Many birds are moving thru right now, waders and songbirds and the first of the raptors, three days ago we had a flock of 40 or so Black Kites mixed with few Honey Buzzards and over the last two days a single Steppe Buzzard, few Marsh Harriers and a Montagu’s Harrierand few more kite here and there.
On the evening of the 18th I went down to the ringing station for another swallow session, but as I came through the salt ponds a flock of 300 shorebirds was flying right across my usual netting area, my weak ringer’s personality quickly gave in. So I went back to bring up the nets, poles and pegs and started working. Over 800 waders were flying all over the ponds before darkness and by the time the wind became too strong (around 01:00) 35 birds were netted, combined with a successful walk-in trap round at first light for a total of 45 birds!
One of them being this shy Slender billed Gull (tick for me).
He was shy for a good reason: his feathers were completely worn out. And he seems to be in pretty bad shape overall: wing (or what was left of it) moult:
I had 2 of these cute Little ringed Plovers.
I came back the next day trying to replicate the success only to find that an amazing change occurred over night and most birds were gone. Luckily there was no wind at all so 21 birds were netted. At around I was pretty surprised to find no less them a kingfisher in the nets!
After a short sleep I woke up right into a true migration wave, the trees and especially the reed bed were buzzing with birds, As Itai and Re’a were away it was obvious something special was just behind the corner. And after some 60 warblers and swallows it came in the shape of this juvenile Rose-coloured Starling.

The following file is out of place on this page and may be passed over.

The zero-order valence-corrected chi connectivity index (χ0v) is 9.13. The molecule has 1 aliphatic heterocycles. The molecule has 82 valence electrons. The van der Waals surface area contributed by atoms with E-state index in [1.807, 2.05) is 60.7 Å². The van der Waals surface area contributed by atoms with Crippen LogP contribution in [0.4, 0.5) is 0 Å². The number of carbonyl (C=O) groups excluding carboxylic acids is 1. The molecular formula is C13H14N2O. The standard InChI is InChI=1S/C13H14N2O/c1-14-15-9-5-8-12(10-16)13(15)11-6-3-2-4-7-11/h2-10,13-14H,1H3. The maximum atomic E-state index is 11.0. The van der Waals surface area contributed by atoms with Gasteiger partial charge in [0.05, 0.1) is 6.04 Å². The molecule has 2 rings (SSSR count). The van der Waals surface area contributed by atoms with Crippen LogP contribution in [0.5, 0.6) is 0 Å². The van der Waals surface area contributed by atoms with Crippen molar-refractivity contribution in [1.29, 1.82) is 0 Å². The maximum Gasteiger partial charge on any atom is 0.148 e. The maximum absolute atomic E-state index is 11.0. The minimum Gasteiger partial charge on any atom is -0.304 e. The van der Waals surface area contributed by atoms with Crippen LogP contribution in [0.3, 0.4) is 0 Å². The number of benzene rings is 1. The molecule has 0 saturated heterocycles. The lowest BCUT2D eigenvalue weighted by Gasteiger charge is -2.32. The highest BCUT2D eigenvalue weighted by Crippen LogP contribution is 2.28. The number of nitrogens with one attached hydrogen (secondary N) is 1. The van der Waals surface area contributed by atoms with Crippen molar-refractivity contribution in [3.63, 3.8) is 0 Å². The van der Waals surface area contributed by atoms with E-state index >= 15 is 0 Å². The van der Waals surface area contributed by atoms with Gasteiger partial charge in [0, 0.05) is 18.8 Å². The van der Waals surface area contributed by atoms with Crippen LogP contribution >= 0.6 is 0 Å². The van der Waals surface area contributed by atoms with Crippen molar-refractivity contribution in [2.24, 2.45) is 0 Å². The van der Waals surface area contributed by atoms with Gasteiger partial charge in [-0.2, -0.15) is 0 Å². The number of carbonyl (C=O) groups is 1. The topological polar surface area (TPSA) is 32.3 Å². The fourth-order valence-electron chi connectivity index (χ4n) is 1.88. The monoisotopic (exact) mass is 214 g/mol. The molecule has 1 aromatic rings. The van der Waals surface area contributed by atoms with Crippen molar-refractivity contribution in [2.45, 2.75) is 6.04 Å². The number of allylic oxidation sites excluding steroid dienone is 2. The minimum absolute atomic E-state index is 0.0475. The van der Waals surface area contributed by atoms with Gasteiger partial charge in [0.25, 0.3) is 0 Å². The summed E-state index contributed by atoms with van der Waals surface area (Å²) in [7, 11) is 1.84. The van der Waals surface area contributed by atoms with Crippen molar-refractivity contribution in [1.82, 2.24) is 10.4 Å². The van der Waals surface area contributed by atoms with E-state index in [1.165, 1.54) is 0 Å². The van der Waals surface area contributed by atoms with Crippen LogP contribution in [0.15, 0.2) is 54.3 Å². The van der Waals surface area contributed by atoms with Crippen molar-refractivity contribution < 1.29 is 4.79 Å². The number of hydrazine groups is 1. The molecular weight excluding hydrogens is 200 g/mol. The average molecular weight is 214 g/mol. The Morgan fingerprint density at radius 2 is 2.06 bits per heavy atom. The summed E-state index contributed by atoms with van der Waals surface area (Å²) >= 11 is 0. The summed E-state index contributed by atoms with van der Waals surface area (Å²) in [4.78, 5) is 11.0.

He was just starting a complete moult so it seems he will hang around for a while.
Other good birds from this week were a Golden Oriole from Saturday, later Tsadok and I went for a short time to k 20 salt ponds but they were rather empty of birds, only 200-300 waders well spread all over the area, but we were happy to see another Oriole on the way out. They are notorious for being very bad models and I am notoriously bad photographer so most pictures look something like this…
Portrait is the common sense way to come over both of these.
We were very busy yesterday with guiding no less then 10 groups at the ringing station, showing the people the birds and lecturing about bird’s migration, conservation of the old salt marsh that existed here 70 years ago and other stuff. The second Whinchat for the season was a nice treat before the groups arrived.
Re’a had a close encounter with a fat saw-scaled viper(highly venomous, be careful!)Right next to the ringing hut, later we released the fellow away from our hut.
Today we had to close early (09:00) before 3 groups arrived to the park, but before that we ringed this cracking male ‘Supercilliaris’ like Yellow Wagtail. Those Yellow Wagtails will look even better when they will come back in spring.
sorry for the long posts lately, they will be shorter and more often when i will have a decent internet connection.